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The minimum wage in New York increased last week, and that is a good thing for people trying to make ends meet by tying together small paychecks. But the federal government needs to act to raise the minimum across the nation.

The state’s minimum wage went to $8 an hour, 75 cents above the federal minimum and the previous state rate.

This is the first of three incremental increases set in motion by the Legislature and Gov. Andrew M. Cuomo when they approved the state budget in March. The rate will increase to $8.75 an hour at the end of this year, and to $9 an hour the year after.

This page has long held that the state raising the minimum wage on its own would merely add to its anti-business reputation. There have been a number of studies by business groups showing adverse business consequences in taking this step. Why would a company locate in a state where the minimum wage was higher than the next state over?

Conversely, there have been studies showing just the opposite and contending that there is no measurable negative effect when one state has a higher minimum wage. At least 13 states have started off the New Year with higher wage floors. But the issue can cause a firestorm.

The small city of SeaTac, Wash., is experiencing turmoil a month after voters decided, following a narrow referendum win, to raise the rate to $15 an hour. Opponents unleashed lawyers just before the Jan. 1 start date and managed to exempt workers at Seattle-Tacoma International Airport, which is within the city limits.

Washington has the highest state minimum wage, which increases with inflation and will be $9.32 an hour this year. That might be surpassed by California, which recently approved a $10 minimum to be phased in over two years.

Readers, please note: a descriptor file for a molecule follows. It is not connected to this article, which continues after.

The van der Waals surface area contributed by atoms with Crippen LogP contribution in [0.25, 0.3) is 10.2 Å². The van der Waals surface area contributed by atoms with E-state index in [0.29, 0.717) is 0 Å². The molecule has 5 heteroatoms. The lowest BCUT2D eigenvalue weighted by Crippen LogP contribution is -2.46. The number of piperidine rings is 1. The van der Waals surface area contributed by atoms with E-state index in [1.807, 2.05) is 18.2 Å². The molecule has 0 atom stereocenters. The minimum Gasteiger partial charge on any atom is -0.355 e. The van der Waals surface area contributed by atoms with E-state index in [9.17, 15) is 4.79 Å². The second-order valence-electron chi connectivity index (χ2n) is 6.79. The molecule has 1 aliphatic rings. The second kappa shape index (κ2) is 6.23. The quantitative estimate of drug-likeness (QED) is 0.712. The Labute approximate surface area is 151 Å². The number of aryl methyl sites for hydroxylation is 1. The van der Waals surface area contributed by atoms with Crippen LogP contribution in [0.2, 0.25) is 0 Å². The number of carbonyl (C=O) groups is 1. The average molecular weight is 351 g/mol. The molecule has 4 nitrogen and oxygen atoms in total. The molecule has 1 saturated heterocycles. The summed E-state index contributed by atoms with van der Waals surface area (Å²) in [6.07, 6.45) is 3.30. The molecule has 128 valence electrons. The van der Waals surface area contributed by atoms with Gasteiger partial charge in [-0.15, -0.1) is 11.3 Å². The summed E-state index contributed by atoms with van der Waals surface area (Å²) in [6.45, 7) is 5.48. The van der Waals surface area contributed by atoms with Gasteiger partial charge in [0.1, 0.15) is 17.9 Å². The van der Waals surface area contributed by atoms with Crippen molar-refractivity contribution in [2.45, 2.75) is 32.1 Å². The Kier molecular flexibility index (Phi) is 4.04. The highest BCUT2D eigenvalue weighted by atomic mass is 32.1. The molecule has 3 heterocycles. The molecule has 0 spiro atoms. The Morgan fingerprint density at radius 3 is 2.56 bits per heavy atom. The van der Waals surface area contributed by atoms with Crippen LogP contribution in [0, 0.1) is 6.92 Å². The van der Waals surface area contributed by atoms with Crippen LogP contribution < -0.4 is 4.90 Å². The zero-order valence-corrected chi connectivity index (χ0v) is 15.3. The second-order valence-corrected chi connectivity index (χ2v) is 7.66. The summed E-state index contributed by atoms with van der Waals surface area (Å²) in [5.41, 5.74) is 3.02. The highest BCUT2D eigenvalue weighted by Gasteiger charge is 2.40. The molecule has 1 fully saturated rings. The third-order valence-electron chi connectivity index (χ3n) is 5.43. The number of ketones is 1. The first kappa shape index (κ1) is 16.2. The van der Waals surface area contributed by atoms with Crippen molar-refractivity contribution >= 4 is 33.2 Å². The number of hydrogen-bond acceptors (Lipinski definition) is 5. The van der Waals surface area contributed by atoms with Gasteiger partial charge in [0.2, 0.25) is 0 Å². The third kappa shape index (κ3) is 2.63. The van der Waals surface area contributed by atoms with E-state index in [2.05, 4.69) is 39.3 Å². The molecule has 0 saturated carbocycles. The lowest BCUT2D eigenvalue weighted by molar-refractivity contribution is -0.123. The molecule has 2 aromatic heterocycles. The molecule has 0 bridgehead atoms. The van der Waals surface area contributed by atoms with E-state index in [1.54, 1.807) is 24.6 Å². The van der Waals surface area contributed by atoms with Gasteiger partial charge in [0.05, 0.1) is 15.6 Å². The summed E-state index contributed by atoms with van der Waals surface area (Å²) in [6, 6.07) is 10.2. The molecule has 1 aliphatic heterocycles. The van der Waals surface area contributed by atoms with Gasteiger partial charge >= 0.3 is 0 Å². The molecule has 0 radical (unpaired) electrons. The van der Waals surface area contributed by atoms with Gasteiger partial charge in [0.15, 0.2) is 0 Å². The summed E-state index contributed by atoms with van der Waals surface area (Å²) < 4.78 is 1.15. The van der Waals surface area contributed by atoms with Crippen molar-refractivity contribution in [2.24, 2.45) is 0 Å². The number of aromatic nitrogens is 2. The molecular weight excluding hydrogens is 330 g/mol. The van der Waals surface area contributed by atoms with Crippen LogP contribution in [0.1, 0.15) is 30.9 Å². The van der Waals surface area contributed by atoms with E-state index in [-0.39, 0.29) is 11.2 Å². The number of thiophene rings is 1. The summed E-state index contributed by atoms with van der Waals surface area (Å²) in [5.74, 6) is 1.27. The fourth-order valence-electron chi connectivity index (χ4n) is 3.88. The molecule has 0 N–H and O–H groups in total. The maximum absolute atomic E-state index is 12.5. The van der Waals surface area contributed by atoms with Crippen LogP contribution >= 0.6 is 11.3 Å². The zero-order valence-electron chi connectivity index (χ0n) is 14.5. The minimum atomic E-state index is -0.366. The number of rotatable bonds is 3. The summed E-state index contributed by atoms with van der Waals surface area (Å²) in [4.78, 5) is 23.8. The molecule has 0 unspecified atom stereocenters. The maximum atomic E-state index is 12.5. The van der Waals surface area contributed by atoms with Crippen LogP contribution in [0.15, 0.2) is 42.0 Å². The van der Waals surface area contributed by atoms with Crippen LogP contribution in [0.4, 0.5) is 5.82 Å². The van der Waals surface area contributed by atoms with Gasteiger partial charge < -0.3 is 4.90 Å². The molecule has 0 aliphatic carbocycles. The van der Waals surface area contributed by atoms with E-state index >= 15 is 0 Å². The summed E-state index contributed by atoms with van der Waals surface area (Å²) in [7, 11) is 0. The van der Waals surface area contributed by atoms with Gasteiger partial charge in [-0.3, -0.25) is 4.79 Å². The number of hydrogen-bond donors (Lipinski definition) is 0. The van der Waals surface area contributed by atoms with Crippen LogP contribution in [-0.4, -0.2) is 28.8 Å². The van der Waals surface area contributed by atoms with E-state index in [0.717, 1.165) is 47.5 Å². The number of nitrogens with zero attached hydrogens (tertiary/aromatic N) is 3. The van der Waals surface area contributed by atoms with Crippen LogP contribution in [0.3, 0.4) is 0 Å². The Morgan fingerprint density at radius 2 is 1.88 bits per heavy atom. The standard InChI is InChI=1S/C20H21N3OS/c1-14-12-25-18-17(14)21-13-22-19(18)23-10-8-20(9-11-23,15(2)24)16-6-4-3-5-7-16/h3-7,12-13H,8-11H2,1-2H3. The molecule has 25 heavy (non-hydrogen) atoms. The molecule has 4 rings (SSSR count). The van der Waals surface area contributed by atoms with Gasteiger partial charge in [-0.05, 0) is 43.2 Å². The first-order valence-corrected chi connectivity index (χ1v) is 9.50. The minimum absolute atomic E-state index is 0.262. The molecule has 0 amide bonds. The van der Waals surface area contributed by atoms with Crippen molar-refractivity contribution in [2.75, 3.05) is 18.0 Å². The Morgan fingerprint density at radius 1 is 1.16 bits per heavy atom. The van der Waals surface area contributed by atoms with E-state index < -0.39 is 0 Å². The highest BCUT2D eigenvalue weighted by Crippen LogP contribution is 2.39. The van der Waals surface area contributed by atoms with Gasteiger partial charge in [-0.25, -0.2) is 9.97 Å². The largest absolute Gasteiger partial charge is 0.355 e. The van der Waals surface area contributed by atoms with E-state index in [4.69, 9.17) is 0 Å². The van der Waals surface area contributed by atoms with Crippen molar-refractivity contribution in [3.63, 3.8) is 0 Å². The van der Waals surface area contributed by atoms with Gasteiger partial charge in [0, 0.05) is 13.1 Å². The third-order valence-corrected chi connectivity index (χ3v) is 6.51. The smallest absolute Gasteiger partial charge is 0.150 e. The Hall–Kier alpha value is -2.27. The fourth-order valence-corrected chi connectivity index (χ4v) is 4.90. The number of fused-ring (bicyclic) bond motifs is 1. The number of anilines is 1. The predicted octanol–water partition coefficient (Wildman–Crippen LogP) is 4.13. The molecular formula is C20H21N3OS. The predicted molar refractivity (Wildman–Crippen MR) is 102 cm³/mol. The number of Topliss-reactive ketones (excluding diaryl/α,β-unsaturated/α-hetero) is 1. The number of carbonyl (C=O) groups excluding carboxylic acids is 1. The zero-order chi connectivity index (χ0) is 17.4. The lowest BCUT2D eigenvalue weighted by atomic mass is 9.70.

It all makes New York’s minimum look cheap by comparison, although a push is expected this year in Albany for state authorization for New York City and other high-cost areas to raise their minimum wages above the state level.

Meanwhile, President Obama is pushing for an increase on the federal level. Whether for obvious political advantage ahead of the 2014 midterm elections and a way to get everyone’s minds off Obamacare, the federal minimum wage should be increased.

Conservatives and business organizations won’t like it, but the time has arrived for workers across the nation to get a raise. The federal minimum wage was last increased in 2009, and even with that raise workers continue to fall behind inflation. If adjusted for inflation, the minimum adopted in 1968 would be $10.50 in today’s dollars.

There is little question that it would be hard to survive on even that amount. States shouldn’t be left to go it alone when it comes to helping the lowest-paid workers.